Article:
"The novel isn't especially shapely, but it's been scrupulously researched, strongly imagined, and painstakingly hammered together: those who plunge headlong into its dark waters will not soon forget the experience. (First printing of 40,000; Book-of-the-Month alternate selection)"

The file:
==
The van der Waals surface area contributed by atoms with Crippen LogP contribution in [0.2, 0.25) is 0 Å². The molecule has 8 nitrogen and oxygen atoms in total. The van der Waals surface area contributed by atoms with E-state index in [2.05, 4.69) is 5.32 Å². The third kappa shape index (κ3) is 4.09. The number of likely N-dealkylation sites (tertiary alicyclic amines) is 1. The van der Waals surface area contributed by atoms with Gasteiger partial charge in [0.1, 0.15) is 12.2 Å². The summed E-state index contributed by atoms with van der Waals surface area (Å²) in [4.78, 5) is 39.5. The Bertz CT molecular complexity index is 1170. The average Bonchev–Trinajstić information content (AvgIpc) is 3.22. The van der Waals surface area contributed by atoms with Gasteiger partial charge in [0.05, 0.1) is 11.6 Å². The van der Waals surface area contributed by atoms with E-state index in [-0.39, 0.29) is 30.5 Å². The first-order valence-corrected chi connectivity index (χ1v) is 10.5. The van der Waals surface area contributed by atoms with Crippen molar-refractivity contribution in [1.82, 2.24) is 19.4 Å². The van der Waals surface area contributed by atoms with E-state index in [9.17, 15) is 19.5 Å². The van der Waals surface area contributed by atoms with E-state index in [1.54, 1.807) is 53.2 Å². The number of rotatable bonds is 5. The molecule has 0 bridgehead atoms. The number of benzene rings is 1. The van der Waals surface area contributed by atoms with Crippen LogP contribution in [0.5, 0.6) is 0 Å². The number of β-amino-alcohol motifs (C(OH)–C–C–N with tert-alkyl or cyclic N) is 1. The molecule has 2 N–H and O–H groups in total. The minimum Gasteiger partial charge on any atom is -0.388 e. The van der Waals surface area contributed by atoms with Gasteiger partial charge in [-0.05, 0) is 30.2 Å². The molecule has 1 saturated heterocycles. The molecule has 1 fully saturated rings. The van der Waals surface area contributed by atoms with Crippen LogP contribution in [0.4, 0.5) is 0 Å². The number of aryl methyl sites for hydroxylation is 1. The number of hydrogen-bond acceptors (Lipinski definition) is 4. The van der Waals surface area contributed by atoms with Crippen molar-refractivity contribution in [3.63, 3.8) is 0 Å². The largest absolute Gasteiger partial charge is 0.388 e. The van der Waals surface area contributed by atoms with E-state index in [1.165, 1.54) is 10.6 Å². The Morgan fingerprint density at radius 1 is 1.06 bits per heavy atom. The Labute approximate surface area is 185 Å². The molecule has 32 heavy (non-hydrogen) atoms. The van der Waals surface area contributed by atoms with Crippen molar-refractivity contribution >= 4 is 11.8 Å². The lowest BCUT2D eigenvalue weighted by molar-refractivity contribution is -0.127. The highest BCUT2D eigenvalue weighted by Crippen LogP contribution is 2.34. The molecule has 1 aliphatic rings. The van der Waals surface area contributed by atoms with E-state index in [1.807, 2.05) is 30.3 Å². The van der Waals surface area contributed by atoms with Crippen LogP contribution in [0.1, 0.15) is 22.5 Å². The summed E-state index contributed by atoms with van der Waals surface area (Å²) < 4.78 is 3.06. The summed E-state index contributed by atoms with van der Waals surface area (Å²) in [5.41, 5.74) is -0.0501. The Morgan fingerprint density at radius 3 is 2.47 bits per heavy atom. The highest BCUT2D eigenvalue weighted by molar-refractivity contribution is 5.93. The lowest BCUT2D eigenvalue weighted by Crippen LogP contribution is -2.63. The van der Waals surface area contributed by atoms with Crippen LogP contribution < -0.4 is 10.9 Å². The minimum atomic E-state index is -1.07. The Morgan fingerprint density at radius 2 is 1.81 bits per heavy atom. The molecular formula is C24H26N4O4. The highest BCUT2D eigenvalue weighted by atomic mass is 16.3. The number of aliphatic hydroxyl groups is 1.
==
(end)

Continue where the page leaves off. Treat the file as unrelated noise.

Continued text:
Comparisons with Melville and Conrad will occur to readers of this pungent tale of perilous maritime adventure—a notable departure for the author of Exiles (1997), etc. But the story is also about family unhappiness, its closest analogues (as the last line implicitly acknowledges) to be found in Faulkner's brooding studies of overweening ambition, pride, miscegenation, and madness.
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